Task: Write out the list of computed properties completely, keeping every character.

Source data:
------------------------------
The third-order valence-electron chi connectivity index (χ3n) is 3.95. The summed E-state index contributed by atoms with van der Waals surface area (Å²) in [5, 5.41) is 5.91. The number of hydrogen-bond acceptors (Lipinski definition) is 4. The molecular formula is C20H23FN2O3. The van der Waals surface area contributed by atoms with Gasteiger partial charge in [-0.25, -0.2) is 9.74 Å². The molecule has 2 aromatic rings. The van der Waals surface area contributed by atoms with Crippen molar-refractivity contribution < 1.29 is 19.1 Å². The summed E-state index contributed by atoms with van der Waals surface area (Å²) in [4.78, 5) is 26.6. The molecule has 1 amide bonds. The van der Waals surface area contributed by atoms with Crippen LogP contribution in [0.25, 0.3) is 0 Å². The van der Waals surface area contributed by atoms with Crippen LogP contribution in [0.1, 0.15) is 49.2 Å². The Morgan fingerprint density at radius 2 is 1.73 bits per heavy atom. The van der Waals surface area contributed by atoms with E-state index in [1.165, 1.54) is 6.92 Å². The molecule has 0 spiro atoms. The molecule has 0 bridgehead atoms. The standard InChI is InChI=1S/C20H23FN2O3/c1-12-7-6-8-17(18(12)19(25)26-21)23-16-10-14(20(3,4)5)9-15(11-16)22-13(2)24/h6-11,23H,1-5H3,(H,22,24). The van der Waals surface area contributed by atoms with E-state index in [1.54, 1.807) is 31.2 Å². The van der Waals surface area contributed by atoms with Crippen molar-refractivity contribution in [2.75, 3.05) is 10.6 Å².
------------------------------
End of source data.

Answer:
The third-order valence-electron chi connectivity index (χ3n) is 3.95. The summed E-state index contributed by atoms with van der Waals surface area (Å²) in [5, 5.41) is 5.91. The number of hydrogen-bond acceptors (Lipinski definition) is 4. The molecular formula is C20H23FN2O3. The van der Waals surface area contributed by atoms with Gasteiger partial charge in [-0.25, -0.2) is 9.74 Å². The molecule has 2 aromatic rings. The van der Waals surface area contributed by atoms with Crippen molar-refractivity contribution < 1.29 is 19.1 Å². The summed E-state index contributed by atoms with van der Waals surface area (Å²) in [4.78, 5) is 26.6. The molecule has 1 amide bonds. The van der Waals surface area contributed by atoms with Crippen LogP contribution in [0.25, 0.3) is 0 Å². The van der Waals surface area contributed by atoms with Crippen LogP contribution in [0.1, 0.15) is 49.2 Å². The Morgan fingerprint density at radius 2 is 1.73 bits per heavy atom. The van der Waals surface area contributed by atoms with E-state index in [1.165, 1.54) is 6.92 Å². The molecule has 0 spiro atoms. The molecule has 0 bridgehead atoms. The standard InChI is InChI=1S/C20H23FN2O3/c1-12-7-6-8-17(18(12)19(25)26-21)23-16-10-14(20(3,4)5)9-15(11-16)22-13(2)24/h6-11,23H,1-5H3,(H,22,24). The van der Waals surface area contributed by atoms with E-state index in [1.54, 1.807) is 31.2 Å². The van der Waals surface area contributed by atoms with Crippen molar-refractivity contribution in [2.75, 3.05) is 10.6 Å².